Create a scalable private deployment pool

  • Stan
  • March 12, 2023

Introduction

Sometimes you may find yourself in a scenario where you need a private deployment pool. For whatever reason, the Microsoft Hosted agent, cannot work for your organization. Notable examples of this could be requirements for specific software on the agent, or perhaps network restrictions. This post covers how to deploy private Azure Pipeline Agents πŸš€. In addition, it covers how to keep the agents up-to-date and scale the agents when needed.

Using container instances

It’s possible to run an agent in a docker container. Container Instances are relatively cheap (compared to Virtual Machines) and are easier to create and destroy ♻️. When running Azure agents, keeping the agents up-to-date, and easy to manage is key in the devops process. After all, if the agents are offline, you cannot deploy to your environment.

The prep work πŸ“

Microsoft supplies all the needed documentation πŸ‘, and they do it way better than I could ever write down in this blog, therefore I won’t try to replace the documentation, but rather give you a way to efficiently deploy according to the best practices. For this we will need the following components.

  • A Devops Subscription (and an Azure subscription)
  • A Microsoft Hosted Pipeline to deploy the private agent
  • An Azure Container Registry

Start out by creating a variable group that we will use to deploy the bicep file. I like to name my variable groups as follows:

  • subscription-{subname}: for all shared variables that are needed ot deploy, such as service connections
  • {reponame}: for all variables, used in ARM templates, or environment variables for programs
  • {reponame}-secrets: for all secrets

The variable groups can be found under Pipelines -> Library. Refer to the screenshot below.

The created variable groups under the library

Deploying the agents 🏎️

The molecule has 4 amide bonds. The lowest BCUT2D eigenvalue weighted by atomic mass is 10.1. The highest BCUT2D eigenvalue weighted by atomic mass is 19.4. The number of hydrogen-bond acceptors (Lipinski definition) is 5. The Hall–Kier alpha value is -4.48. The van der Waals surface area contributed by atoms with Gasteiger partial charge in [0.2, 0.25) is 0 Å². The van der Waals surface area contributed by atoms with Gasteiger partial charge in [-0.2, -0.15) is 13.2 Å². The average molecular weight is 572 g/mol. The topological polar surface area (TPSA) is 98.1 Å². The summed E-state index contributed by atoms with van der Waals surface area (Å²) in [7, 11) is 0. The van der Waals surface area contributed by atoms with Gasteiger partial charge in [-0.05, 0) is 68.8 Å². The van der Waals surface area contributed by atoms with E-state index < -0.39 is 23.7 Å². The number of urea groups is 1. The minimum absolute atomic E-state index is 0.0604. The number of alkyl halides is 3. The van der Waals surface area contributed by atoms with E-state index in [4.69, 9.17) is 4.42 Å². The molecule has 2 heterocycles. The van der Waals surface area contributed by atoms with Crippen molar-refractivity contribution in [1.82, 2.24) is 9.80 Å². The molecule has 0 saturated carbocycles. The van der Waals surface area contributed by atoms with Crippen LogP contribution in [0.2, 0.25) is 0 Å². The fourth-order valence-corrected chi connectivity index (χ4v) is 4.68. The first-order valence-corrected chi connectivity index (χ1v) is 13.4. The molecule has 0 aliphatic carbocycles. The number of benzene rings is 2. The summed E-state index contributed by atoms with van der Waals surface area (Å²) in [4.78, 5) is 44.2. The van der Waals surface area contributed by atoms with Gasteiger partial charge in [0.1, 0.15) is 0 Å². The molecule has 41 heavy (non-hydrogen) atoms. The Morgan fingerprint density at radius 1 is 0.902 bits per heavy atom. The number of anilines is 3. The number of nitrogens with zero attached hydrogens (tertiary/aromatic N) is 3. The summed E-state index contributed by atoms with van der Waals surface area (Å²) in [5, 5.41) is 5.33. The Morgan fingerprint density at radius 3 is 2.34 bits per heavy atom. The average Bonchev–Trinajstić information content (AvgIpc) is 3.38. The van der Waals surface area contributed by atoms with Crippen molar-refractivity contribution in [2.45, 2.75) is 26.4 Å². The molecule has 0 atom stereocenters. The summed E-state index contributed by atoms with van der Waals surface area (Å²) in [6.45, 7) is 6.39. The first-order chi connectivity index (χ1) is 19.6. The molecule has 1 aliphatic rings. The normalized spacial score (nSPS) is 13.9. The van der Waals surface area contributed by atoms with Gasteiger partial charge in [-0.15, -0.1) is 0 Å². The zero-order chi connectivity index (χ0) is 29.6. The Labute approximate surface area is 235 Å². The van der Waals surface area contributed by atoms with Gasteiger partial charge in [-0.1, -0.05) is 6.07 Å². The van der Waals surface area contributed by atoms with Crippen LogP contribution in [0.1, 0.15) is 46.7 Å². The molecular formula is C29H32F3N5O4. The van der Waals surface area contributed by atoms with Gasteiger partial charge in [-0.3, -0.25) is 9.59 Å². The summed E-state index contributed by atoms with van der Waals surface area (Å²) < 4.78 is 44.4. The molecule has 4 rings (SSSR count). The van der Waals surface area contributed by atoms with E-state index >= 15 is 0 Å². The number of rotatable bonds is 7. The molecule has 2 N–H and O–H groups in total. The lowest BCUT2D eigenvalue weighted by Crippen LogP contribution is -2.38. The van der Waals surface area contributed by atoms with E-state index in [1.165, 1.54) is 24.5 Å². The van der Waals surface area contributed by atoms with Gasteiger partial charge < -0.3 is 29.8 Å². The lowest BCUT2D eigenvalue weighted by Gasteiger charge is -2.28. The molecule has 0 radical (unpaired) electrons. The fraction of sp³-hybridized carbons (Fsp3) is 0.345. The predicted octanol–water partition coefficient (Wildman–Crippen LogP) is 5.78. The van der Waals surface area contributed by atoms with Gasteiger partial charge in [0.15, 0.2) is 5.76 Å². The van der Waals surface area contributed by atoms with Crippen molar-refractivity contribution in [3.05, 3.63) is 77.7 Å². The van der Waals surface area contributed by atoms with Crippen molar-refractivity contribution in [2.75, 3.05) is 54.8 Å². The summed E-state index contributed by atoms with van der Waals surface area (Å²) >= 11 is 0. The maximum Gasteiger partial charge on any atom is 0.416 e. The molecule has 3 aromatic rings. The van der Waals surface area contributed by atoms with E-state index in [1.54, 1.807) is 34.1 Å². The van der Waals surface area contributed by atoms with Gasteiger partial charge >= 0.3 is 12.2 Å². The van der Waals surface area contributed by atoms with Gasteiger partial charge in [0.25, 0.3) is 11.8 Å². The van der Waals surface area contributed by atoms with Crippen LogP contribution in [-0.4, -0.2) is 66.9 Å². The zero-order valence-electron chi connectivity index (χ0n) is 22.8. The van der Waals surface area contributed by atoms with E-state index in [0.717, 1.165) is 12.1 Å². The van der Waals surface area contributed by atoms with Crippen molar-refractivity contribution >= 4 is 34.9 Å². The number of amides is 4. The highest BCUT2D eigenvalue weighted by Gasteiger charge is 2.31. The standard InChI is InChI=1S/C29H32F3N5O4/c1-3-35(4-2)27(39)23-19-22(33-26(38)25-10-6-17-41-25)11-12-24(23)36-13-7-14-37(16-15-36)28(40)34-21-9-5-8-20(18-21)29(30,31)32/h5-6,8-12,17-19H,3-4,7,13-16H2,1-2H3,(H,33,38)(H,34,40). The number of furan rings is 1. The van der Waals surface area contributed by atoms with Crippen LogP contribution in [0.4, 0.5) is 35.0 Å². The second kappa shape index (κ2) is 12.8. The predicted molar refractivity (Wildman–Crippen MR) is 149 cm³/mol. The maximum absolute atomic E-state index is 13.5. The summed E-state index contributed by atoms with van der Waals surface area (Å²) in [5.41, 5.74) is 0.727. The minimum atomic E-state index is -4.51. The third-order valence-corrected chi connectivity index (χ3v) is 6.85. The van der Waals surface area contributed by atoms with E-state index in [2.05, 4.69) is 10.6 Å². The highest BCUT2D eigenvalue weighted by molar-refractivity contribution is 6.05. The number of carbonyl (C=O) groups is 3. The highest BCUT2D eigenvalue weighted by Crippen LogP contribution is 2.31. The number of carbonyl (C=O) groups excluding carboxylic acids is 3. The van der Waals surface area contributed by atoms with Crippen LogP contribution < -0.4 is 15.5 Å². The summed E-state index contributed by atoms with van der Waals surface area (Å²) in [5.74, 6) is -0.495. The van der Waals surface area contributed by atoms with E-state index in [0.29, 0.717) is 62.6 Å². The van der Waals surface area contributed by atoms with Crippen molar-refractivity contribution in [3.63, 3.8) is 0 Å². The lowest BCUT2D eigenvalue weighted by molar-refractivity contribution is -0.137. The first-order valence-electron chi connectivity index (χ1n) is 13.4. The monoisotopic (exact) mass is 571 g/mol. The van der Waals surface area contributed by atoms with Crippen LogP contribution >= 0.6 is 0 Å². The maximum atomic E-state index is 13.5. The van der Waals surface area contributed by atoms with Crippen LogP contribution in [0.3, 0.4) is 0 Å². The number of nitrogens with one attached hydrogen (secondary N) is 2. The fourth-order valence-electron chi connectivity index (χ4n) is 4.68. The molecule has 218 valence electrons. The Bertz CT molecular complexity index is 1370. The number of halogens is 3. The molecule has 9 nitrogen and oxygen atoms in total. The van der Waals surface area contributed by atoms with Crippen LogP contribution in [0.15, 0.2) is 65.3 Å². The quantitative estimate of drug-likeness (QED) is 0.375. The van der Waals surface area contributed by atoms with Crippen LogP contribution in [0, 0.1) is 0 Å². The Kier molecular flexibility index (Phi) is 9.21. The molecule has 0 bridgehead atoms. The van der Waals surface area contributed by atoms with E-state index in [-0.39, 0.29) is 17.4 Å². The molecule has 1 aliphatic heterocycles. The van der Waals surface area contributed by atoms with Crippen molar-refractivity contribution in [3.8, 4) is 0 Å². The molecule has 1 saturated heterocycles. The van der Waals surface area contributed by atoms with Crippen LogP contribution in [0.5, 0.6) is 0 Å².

After creating the needed variable groups add the variables., azpPool, azpUrl, containerAmount, deploymentPipelineName, imageBuildTag, imageName, imageRegistry, subnetAddressPrefix, vnetAddressPrefix and lastly, the secret in the secret variable group: azpToken. The bicep file contains a description for each of these and how to get these variables.

If you have saved the Personal Access Token (PAT) anywhere else than the secret variable, it should be considered compromised and revoked!

Please know that this token is very powerful, if the token is read, saved or shared with anything other than the secret in the variable group, it should be considered compromised and revoked! It’s easy to create a new token, it’s not easy to redeploy your entire Azure environment if the token is misused!

Now copy the example repo from here https://github.com/yetanothercloudblog/private-deployment-agents , set up the Azure Pipeline with the existing YAML file. You can adjust as needed for your organization. It should automatically create the Azure Agents in a subscription and resource group of your choice.

The container group running in Azure with 1 agent

Set up and validate automated updates πŸ•

Docker containers should be short lived. The reason for this is that (security) updates are applied when building the container, and never afterwards. For obvious reasons you should keep your systems up-to-date at all times. Therefore, the azure-pipelines file contains a schedule that can be tweaked to your liking. By default it is set to deploy a fresh container every week. If you need another schedule, use the following syntax:

"0 0 * * *"  > Daily at midnight
"0 12 * * 0" > Every Sunday at 12:00.
"0 12 1 * 0" > Every month on the first day at 12:00

Did not find the correct syntax that you need? Have a look at this great website: https://crontab.guru/ which translates the syntax to a human readable form for you.

Caviats

There are a few considerations here, with the current way of deploying things.

  1. The Pipeline required to deploy the private agent will only run on a Microsoft Hosted agent. Or you will require 2 private pools. A private pool cannot update itself, as it literally overwrites itself halfway during the deployment.
  2. With that in mind. If you have any running jobs during the auto update time, the jobs will be killed and the pipelines associated with it will fail. Make sure to not schedule runs when the redeployment process is ongoing.

Manual workaround for the schedule

You can create a deployment gate for your environment. You can set this gate to manual approval, which means that the new agent will never be deployed automatically. Read more about this here: https://learn.microsoft.com/en-us/azure/devops/pipelines/process/approvals?view=azure-devops&tabs=check-pass

Conclusion

Running and scaling Azure Devops agents is easy when they are automated. You can use schedules to run updates. Throw away your VM scale set and replace it with these Docker agents today. πŸš€πŸš€

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